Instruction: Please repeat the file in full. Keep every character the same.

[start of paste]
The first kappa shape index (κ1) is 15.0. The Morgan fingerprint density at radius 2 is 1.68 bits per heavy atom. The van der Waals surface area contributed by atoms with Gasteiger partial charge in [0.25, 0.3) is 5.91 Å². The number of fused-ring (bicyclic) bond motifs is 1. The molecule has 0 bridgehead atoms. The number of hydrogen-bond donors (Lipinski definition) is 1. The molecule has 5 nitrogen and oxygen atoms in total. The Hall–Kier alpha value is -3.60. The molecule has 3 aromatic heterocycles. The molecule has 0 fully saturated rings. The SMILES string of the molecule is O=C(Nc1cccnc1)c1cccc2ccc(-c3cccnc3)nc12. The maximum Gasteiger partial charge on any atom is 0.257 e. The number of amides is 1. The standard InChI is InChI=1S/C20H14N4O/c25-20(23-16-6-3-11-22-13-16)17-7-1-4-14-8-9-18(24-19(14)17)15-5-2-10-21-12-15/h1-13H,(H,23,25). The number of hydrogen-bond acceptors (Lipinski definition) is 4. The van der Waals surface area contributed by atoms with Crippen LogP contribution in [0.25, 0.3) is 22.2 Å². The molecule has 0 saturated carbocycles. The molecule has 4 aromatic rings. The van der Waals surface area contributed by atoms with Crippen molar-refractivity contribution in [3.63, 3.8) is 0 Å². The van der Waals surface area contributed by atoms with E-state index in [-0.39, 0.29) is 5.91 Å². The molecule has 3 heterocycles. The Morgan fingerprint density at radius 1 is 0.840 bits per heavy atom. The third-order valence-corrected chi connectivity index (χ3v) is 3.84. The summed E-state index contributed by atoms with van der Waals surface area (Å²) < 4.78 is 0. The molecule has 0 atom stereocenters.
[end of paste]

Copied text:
The first kappa shape index (κ1) is 15.0. The Morgan fingerprint density at radius 2 is 1.68 bits per heavy atom. The van der Waals surface area contributed by atoms with Gasteiger partial charge in [0.25, 0.3) is 5.91 Å². The number of fused-ring (bicyclic) bond motifs is 1. The molecule has 0 bridgehead atoms. The number of hydrogen-bond donors (Lipinski definition) is 1. The molecule has 5 nitrogen and oxygen atoms in total. The Hall–Kier alpha value is -3.60. The molecule has 3 aromatic heterocycles. The molecule has 0 fully saturated rings. The SMILES string of the molecule is O=C(Nc1cccnc1)c1cccc2ccc(-c3cccnc3)nc12. The maximum Gasteiger partial charge on any atom is 0.257 e. The number of amides is 1. The standard InChI is InChI=1S/C20H14N4O/c25-20(23-16-6-3-11-22-13-16)17-7-1-4-14-8-9-18(24-19(14)17)15-5-2-10-21-12-15/h1-13H,(H,23,25). The number of hydrogen-bond acceptors (Lipinski definition) is 4. The van der Waals surface area contributed by atoms with Crippen LogP contribution in [0.25, 0.3) is 22.2 Å². The molecule has 0 saturated carbocycles. The molecule has 4 aromatic rings. The van der Waals surface area contributed by atoms with Crippen molar-refractivity contribution in [3.63, 3.8) is 0 Å². The van der Waals surface area contributed by atoms with E-state index in [-0.39, 0.29) is 5.91 Å². The molecule has 3 heterocycles. The Morgan fingerprint density at radius 1 is 0.840 bits per heavy atom. The third-order valence-corrected chi connectivity index (χ3v) is 3.84. The summed E-state index contributed by atoms with van der Waals surface area (Å²) < 4.78 is 0. The molecule has 0 atom stereocenters.